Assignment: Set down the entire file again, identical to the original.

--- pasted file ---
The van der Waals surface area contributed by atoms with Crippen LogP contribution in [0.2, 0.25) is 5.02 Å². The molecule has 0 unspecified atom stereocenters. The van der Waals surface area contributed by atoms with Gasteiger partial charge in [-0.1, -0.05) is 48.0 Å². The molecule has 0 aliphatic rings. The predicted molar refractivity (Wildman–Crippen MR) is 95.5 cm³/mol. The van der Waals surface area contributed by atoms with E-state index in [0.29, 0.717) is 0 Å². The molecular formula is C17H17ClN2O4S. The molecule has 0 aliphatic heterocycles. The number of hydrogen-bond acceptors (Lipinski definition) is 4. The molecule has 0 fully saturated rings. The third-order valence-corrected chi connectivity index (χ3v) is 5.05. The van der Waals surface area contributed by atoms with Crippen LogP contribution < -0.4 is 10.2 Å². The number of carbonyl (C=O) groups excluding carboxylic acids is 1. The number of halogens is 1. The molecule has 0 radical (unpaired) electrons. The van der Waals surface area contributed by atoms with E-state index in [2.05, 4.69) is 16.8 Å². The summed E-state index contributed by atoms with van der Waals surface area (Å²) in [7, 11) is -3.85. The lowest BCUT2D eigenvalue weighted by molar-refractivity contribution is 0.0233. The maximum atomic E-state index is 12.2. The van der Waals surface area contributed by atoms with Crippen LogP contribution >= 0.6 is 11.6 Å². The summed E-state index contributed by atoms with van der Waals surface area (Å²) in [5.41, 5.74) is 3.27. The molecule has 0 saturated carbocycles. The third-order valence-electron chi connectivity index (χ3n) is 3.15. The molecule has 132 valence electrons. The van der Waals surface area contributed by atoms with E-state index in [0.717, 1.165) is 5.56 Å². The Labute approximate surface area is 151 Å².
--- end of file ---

The van der Waals surface area contributed by atoms with Crippen LogP contribution in [0.2, 0.25) is 5.02 Å². The molecule has 0 unspecified atom stereocenters. The van der Waals surface area contributed by atoms with Gasteiger partial charge in [-0.1, -0.05) is 48.0 Å². The molecule has 0 aliphatic rings. The predicted molar refractivity (Wildman–Crippen MR) is 95.5 cm³/mol. The van der Waals surface area contributed by atoms with E-state index in [0.29, 0.717) is 0 Å². The molecular formula is C17H17ClN2O4S. The molecule has 0 aliphatic heterocycles. The number of hydrogen-bond acceptors (Lipinski definition) is 4. The molecule has 0 fully saturated rings. The third-order valence-corrected chi connectivity index (χ3v) is 5.05. The van der Waals surface area contributed by atoms with Crippen LogP contribution < -0.4 is 10.2 Å². The number of carbonyl (C=O) groups excluding carboxylic acids is 1. The number of halogens is 1. The molecule has 0 radical (unpaired) electrons. The van der Waals surface area contributed by atoms with E-state index in [2.05, 4.69) is 16.8 Å². The summed E-state index contributed by atoms with van der Waals surface area (Å²) in [7, 11) is -3.85. The lowest BCUT2D eigenvalue weighted by molar-refractivity contribution is 0.0233. The maximum atomic E-state index is 12.2. The van der Waals surface area contributed by atoms with Crippen LogP contribution >= 0.6 is 11.6 Å². The summed E-state index contributed by atoms with van der Waals surface area (Å²) in [5.41, 5.74) is 3.27. The molecule has 0 saturated carbocycles. The third-order valence-electron chi connectivity index (χ3n) is 3.15. The molecule has 132 valence electrons. The van der Waals surface area contributed by atoms with E-state index in [0.717, 1.165) is 5.56 Å². The Labute approximate surface area is 151 Å².